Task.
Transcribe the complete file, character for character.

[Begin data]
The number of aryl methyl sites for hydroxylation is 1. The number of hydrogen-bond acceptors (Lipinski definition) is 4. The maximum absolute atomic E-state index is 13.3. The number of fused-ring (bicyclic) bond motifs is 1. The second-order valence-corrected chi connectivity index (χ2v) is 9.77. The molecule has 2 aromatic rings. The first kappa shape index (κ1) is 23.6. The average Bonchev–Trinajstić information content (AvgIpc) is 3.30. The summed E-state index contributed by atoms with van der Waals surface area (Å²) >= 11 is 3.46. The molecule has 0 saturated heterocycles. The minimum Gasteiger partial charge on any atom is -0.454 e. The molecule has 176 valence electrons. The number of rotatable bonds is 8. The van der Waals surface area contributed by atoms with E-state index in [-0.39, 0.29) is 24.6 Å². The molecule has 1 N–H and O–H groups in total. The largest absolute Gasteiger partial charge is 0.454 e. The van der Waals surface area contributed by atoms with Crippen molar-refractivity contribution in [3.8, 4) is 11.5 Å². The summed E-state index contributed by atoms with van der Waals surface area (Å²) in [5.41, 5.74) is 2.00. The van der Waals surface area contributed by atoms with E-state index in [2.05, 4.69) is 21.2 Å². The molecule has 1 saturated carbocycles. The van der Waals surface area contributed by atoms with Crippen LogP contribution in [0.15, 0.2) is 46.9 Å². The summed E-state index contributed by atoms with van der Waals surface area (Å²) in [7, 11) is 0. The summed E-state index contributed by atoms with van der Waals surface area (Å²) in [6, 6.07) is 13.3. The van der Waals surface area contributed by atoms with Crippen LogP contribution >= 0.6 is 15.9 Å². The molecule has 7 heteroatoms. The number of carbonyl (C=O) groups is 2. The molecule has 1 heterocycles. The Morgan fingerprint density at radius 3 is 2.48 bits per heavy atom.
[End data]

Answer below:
The number of aryl methyl sites for hydroxylation is 1. The number of hydrogen-bond acceptors (Lipinski definition) is 4. The maximum absolute atomic E-state index is 13.3. The number of fused-ring (bicyclic) bond motifs is 1. The second-order valence-corrected chi connectivity index (χ2v) is 9.77. The molecule has 2 aromatic rings. The first kappa shape index (κ1) is 23.6. The average Bonchev–Trinajstić information content (AvgIpc) is 3.30. The summed E-state index contributed by atoms with van der Waals surface area (Å²) >= 11 is 3.46. The molecule has 0 saturated heterocycles. The minimum Gasteiger partial charge on any atom is -0.454 e. The molecule has 176 valence electrons. The number of rotatable bonds is 8. The van der Waals surface area contributed by atoms with E-state index in [-0.39, 0.29) is 24.6 Å². The molecule has 1 N–H and O–H groups in total. The largest absolute Gasteiger partial charge is 0.454 e. The van der Waals surface area contributed by atoms with Crippen molar-refractivity contribution in [3.8, 4) is 11.5 Å². The summed E-state index contributed by atoms with van der Waals surface area (Å²) in [5.41, 5.74) is 2.00. The van der Waals surface area contributed by atoms with E-state index in [2.05, 4.69) is 21.2 Å². The molecule has 1 saturated carbocycles. The van der Waals surface area contributed by atoms with Crippen LogP contribution in [0.15, 0.2) is 46.9 Å². The summed E-state index contributed by atoms with van der Waals surface area (Å²) in [7, 11) is 0. The summed E-state index contributed by atoms with van der Waals surface area (Å²) in [6, 6.07) is 13.3. The van der Waals surface area contributed by atoms with Crippen LogP contribution >= 0.6 is 15.9 Å². The molecule has 7 heteroatoms. The number of carbonyl (C=O) groups is 2. The molecule has 1 heterocycles. The Morgan fingerprint density at radius 3 is 2.48 bits per heavy atom.